“To walk in Beauty is to walk gently with a twinkle in the eye, loving thoughts in the mind, and a smile in the heart.” ~ Jamie Sams.
Background & Training
I completed my 200-hour yoga teacher-training program in 2006 with Ganga White and Tracy Rich of White Lotus Yoga, located in Santa Barbara, CA, on land that was once sacred to the Chumash Indians. Prior to this formal training, my yoga education began in my late teens. As a former soccer player and marathon runner, I was initially drawn to yoga for the physical healing properties. However, I soon realized with great humility, just how profound of an impact it was having on my mental and spiritual life as well. Since this discovery, I have maintained a personal yoga practice for close to 20 years.
Throughout this journey, I have studied and explored many styles of Hatha Yoga, such as, Ashtanga, Anusara, Bikram, and various adaptations of vinyasa flow. Many great teachers have also inspired me along the way. Some of my earlier influences were Rodney Yee, Shiva Rea, Ana Forrest, Ganga White, David Swenson, and Sean Corne. More recently, I have been drawn to the teachings of Rusty Wells’ devotional Bhakti Flow yoga and Mark Stephens’ “Yoga Inside” philosophy, which have both opened my heart and fueled my desire to make yoga accessible to all walks of life, regardless of socioeconomic status or cultural background.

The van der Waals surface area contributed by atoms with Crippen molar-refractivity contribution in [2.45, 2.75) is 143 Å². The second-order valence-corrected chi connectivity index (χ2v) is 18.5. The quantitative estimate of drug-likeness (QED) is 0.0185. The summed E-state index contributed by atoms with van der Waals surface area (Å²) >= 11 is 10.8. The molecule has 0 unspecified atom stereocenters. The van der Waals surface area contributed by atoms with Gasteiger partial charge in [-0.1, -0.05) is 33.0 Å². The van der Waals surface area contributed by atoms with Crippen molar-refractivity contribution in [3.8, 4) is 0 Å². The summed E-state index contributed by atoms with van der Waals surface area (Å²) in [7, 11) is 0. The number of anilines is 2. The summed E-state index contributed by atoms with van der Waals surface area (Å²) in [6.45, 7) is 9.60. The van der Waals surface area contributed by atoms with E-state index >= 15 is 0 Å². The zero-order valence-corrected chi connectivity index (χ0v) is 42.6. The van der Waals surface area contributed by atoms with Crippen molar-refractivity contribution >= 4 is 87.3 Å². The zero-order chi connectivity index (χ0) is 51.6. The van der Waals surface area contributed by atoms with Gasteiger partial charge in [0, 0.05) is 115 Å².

My formal training as a psychotherapist and 15 years of counseling disadvantaged youth within the mental health field have had a tremendous impact on how I have grown during this journey. Today, I offer a vinyasa flow style of yoga combined with guided meditation that is constantly evolving and sensitive to the needs of the individual and the moment. I encourage my students to release their fears so that they may live more joyously in the Present.
Yoga for Anxiety & Depression
Studies suggest that yoga tames down the stress response and maladaptive nervous system arousal, helps regulate emotions, enhances mood, and improves quality of life.
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Source: 2009, Harvard Health Publications
Mindfulness Practice & Skills Training
Regular mindfulness practice can lead to a greater present-centered awareness and nonjudgmental acceptance of potentially distressing cognitive and emotional states as well as trauma-related internal and external triggers.
"Paying attention to something, in a particular way on purpose, in the present moment, non-judgmentally." (Kabat-Zinn, 2003)
"Being aware of what's happening as it's happening."
"Paying attention to your life, here and now, with kindness and curiosity." (Saltzman, 2011)
"Paying attention to what's going on right here, right now inside of us or outside of us." (Debra Burdick, 2013)
Yoga for Children
"Follow Your Bliss and the Universe will Open Doors for You where once there were Only Walls." ~Joseph Campbell